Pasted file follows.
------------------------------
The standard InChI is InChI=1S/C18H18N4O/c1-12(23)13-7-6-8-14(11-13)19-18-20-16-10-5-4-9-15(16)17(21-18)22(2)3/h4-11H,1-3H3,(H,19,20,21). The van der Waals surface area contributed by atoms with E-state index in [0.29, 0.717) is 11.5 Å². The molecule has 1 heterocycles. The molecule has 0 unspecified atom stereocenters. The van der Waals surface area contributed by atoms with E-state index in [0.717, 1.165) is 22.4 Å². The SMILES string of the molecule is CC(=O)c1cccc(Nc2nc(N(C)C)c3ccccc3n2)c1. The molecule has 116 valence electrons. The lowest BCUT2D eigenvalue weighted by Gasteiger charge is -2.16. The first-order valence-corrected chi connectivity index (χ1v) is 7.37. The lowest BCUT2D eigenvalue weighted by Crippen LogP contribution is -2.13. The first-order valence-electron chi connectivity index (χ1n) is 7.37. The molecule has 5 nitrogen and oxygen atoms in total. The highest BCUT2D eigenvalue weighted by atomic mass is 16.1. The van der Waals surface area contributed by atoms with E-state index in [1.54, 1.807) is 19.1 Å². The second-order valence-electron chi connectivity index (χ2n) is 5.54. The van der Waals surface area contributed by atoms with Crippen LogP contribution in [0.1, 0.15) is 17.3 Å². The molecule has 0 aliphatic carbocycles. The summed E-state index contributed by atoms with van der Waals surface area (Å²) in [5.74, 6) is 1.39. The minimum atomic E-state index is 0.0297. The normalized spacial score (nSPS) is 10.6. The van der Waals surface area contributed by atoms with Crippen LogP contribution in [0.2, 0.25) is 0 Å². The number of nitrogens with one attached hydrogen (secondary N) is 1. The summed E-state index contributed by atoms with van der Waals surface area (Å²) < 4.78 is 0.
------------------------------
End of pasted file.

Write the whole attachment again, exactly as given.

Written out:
The standard InChI is InChI=1S/C18H18N4O/c1-12(23)13-7-6-8-14(11-13)19-18-20-16-10-5-4-9-15(16)17(21-18)22(2)3/h4-11H,1-3H3,(H,19,20,21). The van der Waals surface area contributed by atoms with E-state index in [0.29, 0.717) is 11.5 Å². The molecule has 1 heterocycles. The molecule has 0 unspecified atom stereocenters. The van der Waals surface area contributed by atoms with E-state index in [0.717, 1.165) is 22.4 Å². The SMILES string of the molecule is CC(=O)c1cccc(Nc2nc(N(C)C)c3ccccc3n2)c1. The molecule has 116 valence electrons. The lowest BCUT2D eigenvalue weighted by Gasteiger charge is -2.16. The first-order valence-corrected chi connectivity index (χ1v) is 7.37. The lowest BCUT2D eigenvalue weighted by Crippen LogP contribution is -2.13. The first-order valence-electron chi connectivity index (χ1n) is 7.37. The molecule has 5 nitrogen and oxygen atoms in total. The highest BCUT2D eigenvalue weighted by atomic mass is 16.1. The van der Waals surface area contributed by atoms with E-state index in [1.54, 1.807) is 19.1 Å². The second-order valence-electron chi connectivity index (χ2n) is 5.54. The van der Waals surface area contributed by atoms with Crippen LogP contribution in [0.1, 0.15) is 17.3 Å². The molecule has 0 aliphatic carbocycles. The summed E-state index contributed by atoms with van der Waals surface area (Å²) in [5.74, 6) is 1.39. The minimum atomic E-state index is 0.0297. The normalized spacial score (nSPS) is 10.6. The van der Waals surface area contributed by atoms with Crippen LogP contribution in [0.2, 0.25) is 0 Å². The number of nitrogens with one attached hydrogen (secondary N) is 1. The summed E-state index contributed by atoms with van der Waals surface area (Å²) < 4.78 is 0.